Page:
Speeding Toward Her Goals
Growing up, Hillary McFadden did not enjoy eating out as much as she might have because there were no braille menus available for her to review and choose her meal.
Blind since infancy, McFadden said, “As a blind individual, eating out can be overwhelming because we constantly have to ask someone to read to us what is on the menu.”
As a young adult, McFadden decided to do something about the situation and start her own business at the same time.
“I came up with the idea of creating braille menus for restaurants that did not have any menu to accommodate people with visual impairments,” she said. “I met with a few of my favorite restaurant owners, explained my concerns, and pitched my accommodating ideas.”
Several of the establishments she spoke with were excited about her idea, and now, they have become very satisfied clients.
“Being a business owner is cool because I get to create my own itinerary of restaurants I would like to do business with,” McFadden said. “It’s rewarding to be paid for services I am rendering in the community.”
Of course, she has also been faced with rejection.
“There were times I pitched my idea to restaurants [owners] who were not interested,” she said.
However, for her, the excitement of visiting a restaurant that is using the menus she created, and witnessing someone ordering from those very menus, definitely makes it all worthwhile.
What makes the story of this young entrepreneur even more remarkable is that McFadden is not only blind, but also on the autism spectrum. She works with Keystone Autism Services’ Adult Community Autism Program, which, according to the folks at KAS, offers “one of the nation’s leading innovative programs to support individuals with autism spectrum disorders as they seek to be included in the community.”
With their support, McFadden has been able to create her own job when few opportunities for traditional employment exist for someone like her. According to a recent report entitled “The Case for Inclusion,” released by the ANCOR Foundation, only 17% of Pennsylvanians with intellectual and/or developmental disabilities work in competitive employment, working alongside those without disabilities and earning market-driven wages.
“I’ve been a participant with KAS since August of 2010,” McFadden said. “I enjoy working with the people who support me at KAS. They help me achieve goals so that I continue to become more independent in my everyday life.”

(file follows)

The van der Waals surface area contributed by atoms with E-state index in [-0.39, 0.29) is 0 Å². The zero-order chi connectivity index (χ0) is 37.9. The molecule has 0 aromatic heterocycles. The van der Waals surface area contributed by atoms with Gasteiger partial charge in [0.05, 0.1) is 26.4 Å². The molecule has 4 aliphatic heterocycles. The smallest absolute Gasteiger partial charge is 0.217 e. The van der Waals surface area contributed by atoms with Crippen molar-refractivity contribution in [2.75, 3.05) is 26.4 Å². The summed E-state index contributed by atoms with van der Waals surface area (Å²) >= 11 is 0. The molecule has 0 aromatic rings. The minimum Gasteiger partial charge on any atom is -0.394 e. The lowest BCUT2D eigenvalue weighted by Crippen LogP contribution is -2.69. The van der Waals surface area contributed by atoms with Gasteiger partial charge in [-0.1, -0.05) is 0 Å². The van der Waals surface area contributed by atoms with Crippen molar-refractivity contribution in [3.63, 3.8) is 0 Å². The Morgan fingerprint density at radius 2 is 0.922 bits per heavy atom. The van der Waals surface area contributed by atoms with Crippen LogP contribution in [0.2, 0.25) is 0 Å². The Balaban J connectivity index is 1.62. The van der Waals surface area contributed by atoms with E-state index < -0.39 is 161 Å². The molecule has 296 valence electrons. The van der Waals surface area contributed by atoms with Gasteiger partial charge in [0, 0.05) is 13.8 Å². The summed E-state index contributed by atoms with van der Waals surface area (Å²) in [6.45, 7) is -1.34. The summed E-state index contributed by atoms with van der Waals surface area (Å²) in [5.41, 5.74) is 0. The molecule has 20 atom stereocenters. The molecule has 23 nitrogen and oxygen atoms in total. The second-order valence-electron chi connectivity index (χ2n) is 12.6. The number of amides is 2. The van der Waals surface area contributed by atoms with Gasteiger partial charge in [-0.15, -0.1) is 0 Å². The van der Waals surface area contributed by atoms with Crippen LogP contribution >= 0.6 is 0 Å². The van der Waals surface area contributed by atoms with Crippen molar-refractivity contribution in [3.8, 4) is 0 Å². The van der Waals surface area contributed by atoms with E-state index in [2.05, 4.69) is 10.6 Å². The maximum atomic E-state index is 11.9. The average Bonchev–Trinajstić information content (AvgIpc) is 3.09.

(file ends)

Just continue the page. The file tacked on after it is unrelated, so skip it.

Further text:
McFadden is not all work and no play, though. She is also quite the accomplished speed skater, a sport that perhaps might not seem like something in which someone with visual impairments could excel. She recalls that when “speed skating was announced at school, I wanted to try it but was told no.”
The summer following that announcement, she attended the W.I.N.G.S. program for the blind in Maryland, and it was there she learned that “the sky is the limit and I can do anything I put my mind to.
“So that next school year when speed skating was announced, I stated I was interested in trying,” said McFadden.
This time was different, though. When she again was told that she could not participate, “my mom and I fought hard for me to be part of the speed skating program,” McFadden said. “Eventually they gave in and allowed me to speed skate.”
She has been excelling in and enjoying the sport ever since.
McFadden has participated in the Special Olympics winter games and the winter state games. Training is hard work and takes a lot of time and dedication, but it is all worth it because, as she said, “I love how it makes me feel free on the ice, and I love going fast.”
As a young woman who owns her own business and participates in a highly competitive sport, McFadden wants others who have been identified as having ASD to be encouraged and to keep “striving for what they want to achieve in life,” she said. “It may be challenging, but fighting for what makes you happy is key.”
As far as what she wishes people would take the time to realize about those with ASD?
“People with autism are very smart,” she said. “We may have challenges expressing what we want or need, but we are consistent and goal-driven individuals.”
Although she admits she is not quite yet where she wants to be in life, McFadden also said, “I will continue to work on accomplishing my goals and being a role model for those who are visually impaired and individuals living with autism.”